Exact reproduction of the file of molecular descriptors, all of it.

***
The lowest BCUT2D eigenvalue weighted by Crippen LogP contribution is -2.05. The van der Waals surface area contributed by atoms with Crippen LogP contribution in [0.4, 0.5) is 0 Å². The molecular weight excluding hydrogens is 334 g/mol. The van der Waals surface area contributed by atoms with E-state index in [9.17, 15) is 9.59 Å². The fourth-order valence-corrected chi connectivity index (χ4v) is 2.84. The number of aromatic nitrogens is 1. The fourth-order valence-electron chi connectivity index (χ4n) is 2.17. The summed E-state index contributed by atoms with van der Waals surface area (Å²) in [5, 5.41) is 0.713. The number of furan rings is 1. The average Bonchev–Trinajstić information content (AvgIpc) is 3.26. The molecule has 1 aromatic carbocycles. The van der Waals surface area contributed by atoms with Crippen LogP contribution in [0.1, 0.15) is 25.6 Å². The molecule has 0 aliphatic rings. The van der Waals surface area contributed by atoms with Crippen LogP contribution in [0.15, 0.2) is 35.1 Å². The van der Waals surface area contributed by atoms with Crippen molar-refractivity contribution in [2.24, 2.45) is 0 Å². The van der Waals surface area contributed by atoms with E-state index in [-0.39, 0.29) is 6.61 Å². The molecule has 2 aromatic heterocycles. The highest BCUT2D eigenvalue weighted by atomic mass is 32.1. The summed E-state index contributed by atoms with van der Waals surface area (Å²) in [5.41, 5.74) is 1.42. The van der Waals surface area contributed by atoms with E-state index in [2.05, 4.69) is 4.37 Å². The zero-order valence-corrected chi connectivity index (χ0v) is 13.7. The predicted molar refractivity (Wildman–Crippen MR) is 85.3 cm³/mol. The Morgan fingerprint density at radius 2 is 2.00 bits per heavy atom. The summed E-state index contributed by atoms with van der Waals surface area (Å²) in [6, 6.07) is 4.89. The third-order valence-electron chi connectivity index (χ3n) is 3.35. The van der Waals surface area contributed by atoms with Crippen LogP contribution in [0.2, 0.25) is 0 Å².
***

The lowest BCUT2D eigenvalue weighted by Crippen LogP contribution is -2.05. The van der Waals surface area contributed by atoms with Crippen LogP contribution in [0.4, 0.5) is 0 Å². The molecular weight excluding hydrogens is 334 g/mol. The van der Waals surface area contributed by atoms with E-state index in [9.17, 15) is 9.59 Å². The fourth-order valence-corrected chi connectivity index (χ4v) is 2.84. The number of aromatic nitrogens is 1. The fourth-order valence-electron chi connectivity index (χ4n) is 2.17. The summed E-state index contributed by atoms with van der Waals surface area (Å²) in [5, 5.41) is 0.713. The number of furan rings is 1. The average Bonchev–Trinajstić information content (AvgIpc) is 3.26. The molecule has 1 aromatic carbocycles. The van der Waals surface area contributed by atoms with Crippen LogP contribution in [0.1, 0.15) is 25.6 Å². The molecule has 0 aliphatic rings. The van der Waals surface area contributed by atoms with Crippen LogP contribution in [0.15, 0.2) is 35.1 Å². The van der Waals surface area contributed by atoms with Crippen molar-refractivity contribution in [2.24, 2.45) is 0 Å². The van der Waals surface area contributed by atoms with E-state index in [-0.39, 0.29) is 6.61 Å². The molecule has 2 aromatic heterocycles. The highest BCUT2D eigenvalue weighted by atomic mass is 32.1. The summed E-state index contributed by atoms with van der Waals surface area (Å²) in [5.41, 5.74) is 1.42. The van der Waals surface area contributed by atoms with E-state index in [2.05, 4.69) is 4.37 Å². The zero-order valence-corrected chi connectivity index (χ0v) is 13.7. The predicted molar refractivity (Wildman–Crippen MR) is 85.3 cm³/mol. The Morgan fingerprint density at radius 2 is 2.00 bits per heavy atom. The summed E-state index contributed by atoms with van der Waals surface area (Å²) in [6, 6.07) is 4.89. The third-order valence-electron chi connectivity index (χ3n) is 3.35. The van der Waals surface area contributed by atoms with Crippen LogP contribution in [0.2, 0.25) is 0 Å².